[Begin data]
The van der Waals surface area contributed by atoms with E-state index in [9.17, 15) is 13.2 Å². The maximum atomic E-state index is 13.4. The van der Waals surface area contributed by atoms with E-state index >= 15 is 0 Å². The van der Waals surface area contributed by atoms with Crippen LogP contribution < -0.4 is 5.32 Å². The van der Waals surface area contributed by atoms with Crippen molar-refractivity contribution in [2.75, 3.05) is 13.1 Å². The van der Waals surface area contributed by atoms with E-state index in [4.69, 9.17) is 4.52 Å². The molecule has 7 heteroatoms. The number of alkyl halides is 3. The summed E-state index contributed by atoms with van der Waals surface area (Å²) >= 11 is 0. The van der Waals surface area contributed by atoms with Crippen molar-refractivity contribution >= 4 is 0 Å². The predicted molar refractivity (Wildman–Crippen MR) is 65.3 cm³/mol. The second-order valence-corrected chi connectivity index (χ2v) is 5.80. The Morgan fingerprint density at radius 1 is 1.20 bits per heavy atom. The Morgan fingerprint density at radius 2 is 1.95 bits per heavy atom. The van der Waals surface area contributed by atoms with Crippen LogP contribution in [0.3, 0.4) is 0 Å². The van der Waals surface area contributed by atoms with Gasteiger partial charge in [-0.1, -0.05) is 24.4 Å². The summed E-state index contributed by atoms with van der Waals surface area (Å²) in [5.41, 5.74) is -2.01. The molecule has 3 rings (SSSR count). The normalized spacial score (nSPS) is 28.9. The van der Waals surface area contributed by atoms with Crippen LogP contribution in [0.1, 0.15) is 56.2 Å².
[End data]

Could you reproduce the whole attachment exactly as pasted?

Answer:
The van der Waals surface area contributed by atoms with E-state index in [9.17, 15) is 13.2 Å². The maximum atomic E-state index is 13.4. The van der Waals surface area contributed by atoms with E-state index >= 15 is 0 Å². The van der Waals surface area contributed by atoms with Crippen LogP contribution < -0.4 is 5.32 Å². The van der Waals surface area contributed by atoms with Crippen molar-refractivity contribution in [2.75, 3.05) is 13.1 Å². The van der Waals surface area contributed by atoms with E-state index in [4.69, 9.17) is 4.52 Å². The molecule has 7 heteroatoms. The number of alkyl halides is 3. The summed E-state index contributed by atoms with van der Waals surface area (Å²) >= 11 is 0. The van der Waals surface area contributed by atoms with Crippen molar-refractivity contribution >= 4 is 0 Å². The predicted molar refractivity (Wildman–Crippen MR) is 65.3 cm³/mol. The second-order valence-corrected chi connectivity index (χ2v) is 5.80. The Morgan fingerprint density at radius 1 is 1.20 bits per heavy atom. The Morgan fingerprint density at radius 2 is 1.95 bits per heavy atom. The van der Waals surface area contributed by atoms with Crippen LogP contribution in [0.3, 0.4) is 0 Å². The van der Waals surface area contributed by atoms with Gasteiger partial charge in [-0.1, -0.05) is 24.4 Å². The summed E-state index contributed by atoms with van der Waals surface area (Å²) in [5.41, 5.74) is -2.01. The molecule has 3 rings (SSSR count). The normalized spacial score (nSPS) is 28.9. The van der Waals surface area contributed by atoms with Crippen LogP contribution in [0.1, 0.15) is 56.2 Å².